How To Survive Your First Time at the Venice Biennale

Aperol spritzes, party FOMO and celebrity spotting. As the art world gears up for the Venice Biennale opening week, the canalside mishaps and awkward encounters are about to commence. Enter unprepared at your peril.

Illustration by Antonia Stringer
Illustration by Antonia Stringer

Behold, La Biennale di Venezia, the grande dame of the art world calendar. On a tiny stretch of sinking ground, the artists of the world come together in a cultural showcase that takes over the entire city every two years. A Great Exhibition of sorts, the Biennale’s nationalistic structure (each country presents in a pavilion of its own) feels undeniably archaic. After all, this spectacle has been in place for over a hundred years, since 1895.

But beyond its history, the Venice Biennale vernissage remains a modern-day hotspot for every art-world luvvie, socialite and influencer from around the globe, who converge with artists and curators in the city’s cobbled back streets and rickety piers. For a first-timer, the experience is overwhelming, bordering on madness. Enter unprepared at your peril.



It is difficult to anticipate quite how many exhibitions, artists and events can actually be crammed into such a small island. They pack ‘em in. Do your research before you arrive, and identify the shows you cannot miss. You might think you’ll be able to figure it out on the ground, but the temptation of just one more Aperol spritz will be greater than you imagine.


Next, the inevitable conundrum: what on earth to pack? Even the most experienced party-goers have been known to crumble at this first hurdle. The vibe is glamour-meets-comfort-on-the-riviera. Easier said than done. Cue countless ill-advised, suitcase-crumpled linen suited gentlemen (and ladies) swarming San Marco. Forget about looking cool and collected in linen; pack a suit only if you can truly pull off the artfully dishevelled look. That aside, it’s trainers not heels; a good waterproof; lots of jewellery.


Don’t be surprised when it all starts at the airport. It’s inevitable that seemingly every other passenger on your budget airline flight will be a half-remembered face eager to compare plans for the week. “Where are you staying?” they will coo. “Will I see you at the British pavilion party?” Spare yourself the potential awkwardness of two hours of small-talk by travelling with a friend. Order a G&T.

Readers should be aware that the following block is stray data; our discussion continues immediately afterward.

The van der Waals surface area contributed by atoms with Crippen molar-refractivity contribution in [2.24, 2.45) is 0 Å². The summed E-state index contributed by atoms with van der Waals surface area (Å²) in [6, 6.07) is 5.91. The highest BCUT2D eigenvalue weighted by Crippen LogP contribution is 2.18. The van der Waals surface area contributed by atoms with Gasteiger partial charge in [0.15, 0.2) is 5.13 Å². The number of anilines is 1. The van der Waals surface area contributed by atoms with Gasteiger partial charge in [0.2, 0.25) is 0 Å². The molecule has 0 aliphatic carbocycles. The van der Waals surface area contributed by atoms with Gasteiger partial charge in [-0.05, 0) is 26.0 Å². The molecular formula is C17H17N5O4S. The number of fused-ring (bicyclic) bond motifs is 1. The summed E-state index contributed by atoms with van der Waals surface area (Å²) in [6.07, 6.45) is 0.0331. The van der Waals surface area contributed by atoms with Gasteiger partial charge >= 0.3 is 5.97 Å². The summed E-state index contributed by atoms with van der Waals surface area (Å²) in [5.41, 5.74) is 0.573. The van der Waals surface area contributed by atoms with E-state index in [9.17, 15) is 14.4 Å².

Party FOMO begins now. Get used to it. As Geoff Dyer describes in the satirical Jeff in Venice: “This was it, the start of the Biennale proper: the onset of party-anxiety and invite-envy, the fear that there were better parties you’d not been invited to, a higher tier of pleasure that was forbidden to you.” Hear a mention of a party you’ve not been invited to? Follow up with a few oh-so-casual requests for details, but remember…


Any parties that you do score an invite to will inevitably come clustered on a single evening, forcing you to suddenly choose between them. Meanwhile, the nights when you are completely free will remain untouched by invites. But of course.


Keep tabs on which square will be the designated hangout for Biennale stragglers either done with their parties or never invited at all. Campo Santa Margherita is a good bet, located in the student quarter. Otherwise, head to the esteemed (cough) club Piccolo Mondo, where disco has been the soundtrack to ill-advised late nights since 1963.


Accept the unavoidable fact that you will get horribly lost at least once a day, and try not to cry with frustration. Forget Google Maps, whose geolocation becomes patchy amidst the narrow streets. Prepare for wrong-turns and dead-ends in the maze-like twists and turns of the floating city. Slowly breathe in… and out.


When all else fails, water taxis are an unrivalled pleasure, while water buses make for a highly enjoyable ride too. Neither mode of transport is much quicker than walking, but they can be lifesavers for tired feet.


Be prepared for queues, queues, queues. Outside every party, in the foyer of exhibitions, for the bar, the loos… And that’s not to mention the congestion of Biennale-goers, cruise-liner tourists and infuriated locals in the streets. Yes, you will even queue to cross the Rialto bridge.


Cicchetti are small snacks served in traditional Venetian bars. Follow this simple rule: one can never eat too many cicchetti. Besides, they make for a good supplement to the canapés served at each party, which inevitably leave you still hungry at the end of the night. Beware, lest you find yourself resigned to a late-night pizza slice from the type of seedy joint you wouldn’t look twice at in daylight hours. Even in Italy, you will be surprised by just how bad pizza can get.


Keep a couple of favourite pavilions in your conversation arsenal. Choose an obvious one: Britain, America or Germany, each of which dominate the entrance to the Biennale. Be sure, though, to keep a few obscure pavilions in your back pocket for a smattering of surprise. This will dominate every chat you have, morning, noon and night; try not to nod off halfway through.


Be camera ready at all times. It’s not just about keeping your pout out in anticipation of the countless snaps for Instagram, but keeping your eyes peeled for the inevitable famous faces you will see. Sure, your blurry photo of them was taken from across the room; the important thing is that you now have proof.


The Venice comedown hits you hard. Upon returning to the airport, you will suddenly remember that you haven’t seen in a car in days, and be forced to face the fact that champagne is not always given away for free. As you put your case down in your messy bedroom at home, it’s back to reality and all its unglamorous chores. Our best advice for a case of the Biennale Blues? Sleep for a solid twelve hours, and dream of the watery paradise that, for a few short days, was all yours.